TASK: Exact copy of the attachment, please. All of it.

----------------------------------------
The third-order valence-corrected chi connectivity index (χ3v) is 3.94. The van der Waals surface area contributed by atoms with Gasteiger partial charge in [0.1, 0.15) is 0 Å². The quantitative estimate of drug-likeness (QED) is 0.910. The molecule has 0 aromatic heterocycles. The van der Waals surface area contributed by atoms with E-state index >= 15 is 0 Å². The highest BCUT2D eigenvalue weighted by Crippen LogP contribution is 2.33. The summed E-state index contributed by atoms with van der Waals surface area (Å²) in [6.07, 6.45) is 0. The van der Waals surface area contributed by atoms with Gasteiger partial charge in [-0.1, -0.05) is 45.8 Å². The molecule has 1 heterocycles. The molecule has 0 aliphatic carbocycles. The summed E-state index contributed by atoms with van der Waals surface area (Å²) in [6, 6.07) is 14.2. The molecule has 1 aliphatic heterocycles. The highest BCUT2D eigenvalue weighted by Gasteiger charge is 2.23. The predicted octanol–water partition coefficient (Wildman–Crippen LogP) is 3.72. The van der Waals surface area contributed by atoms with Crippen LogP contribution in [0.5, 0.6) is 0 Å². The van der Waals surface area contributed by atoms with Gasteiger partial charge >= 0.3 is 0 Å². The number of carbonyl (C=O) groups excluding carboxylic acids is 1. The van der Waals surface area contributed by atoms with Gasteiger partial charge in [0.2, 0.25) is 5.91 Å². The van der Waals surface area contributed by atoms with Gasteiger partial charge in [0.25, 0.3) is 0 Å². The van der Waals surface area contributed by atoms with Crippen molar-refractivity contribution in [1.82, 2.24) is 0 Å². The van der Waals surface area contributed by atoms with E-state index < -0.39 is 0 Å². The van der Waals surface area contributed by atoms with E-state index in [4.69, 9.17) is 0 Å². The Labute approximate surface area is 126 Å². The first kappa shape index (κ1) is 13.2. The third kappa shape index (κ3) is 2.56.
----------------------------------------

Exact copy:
The third-order valence-corrected chi connectivity index (χ3v) is 3.94. The van der Waals surface area contributed by atoms with Gasteiger partial charge in [0.1, 0.15) is 0 Å². The quantitative estimate of drug-likeness (QED) is 0.910. The molecule has 0 aromatic heterocycles. The van der Waals surface area contributed by atoms with E-state index >= 15 is 0 Å². The highest BCUT2D eigenvalue weighted by Crippen LogP contribution is 2.33. The summed E-state index contributed by atoms with van der Waals surface area (Å²) in [6.07, 6.45) is 0. The van der Waals surface area contributed by atoms with Gasteiger partial charge in [-0.1, -0.05) is 45.8 Å². The molecule has 1 heterocycles. The molecule has 0 aliphatic carbocycles. The summed E-state index contributed by atoms with van der Waals surface area (Å²) in [6, 6.07) is 14.2. The molecule has 1 aliphatic heterocycles. The highest BCUT2D eigenvalue weighted by Gasteiger charge is 2.23. The predicted octanol–water partition coefficient (Wildman–Crippen LogP) is 3.72. The van der Waals surface area contributed by atoms with Crippen LogP contribution in [0.5, 0.6) is 0 Å². The van der Waals surface area contributed by atoms with Gasteiger partial charge >= 0.3 is 0 Å². The number of carbonyl (C=O) groups excluding carboxylic acids is 1. The van der Waals surface area contributed by atoms with Gasteiger partial charge in [0.2, 0.25) is 5.91 Å². The van der Waals surface area contributed by atoms with Gasteiger partial charge in [0.25, 0.3) is 0 Å². The van der Waals surface area contributed by atoms with Crippen molar-refractivity contribution in [1.82, 2.24) is 0 Å². The van der Waals surface area contributed by atoms with E-state index < -0.39 is 0 Å². The van der Waals surface area contributed by atoms with E-state index in [4.69, 9.17) is 0 Å². The Labute approximate surface area is 126 Å². The first kappa shape index (κ1) is 13.2. The third kappa shape index (κ3) is 2.56.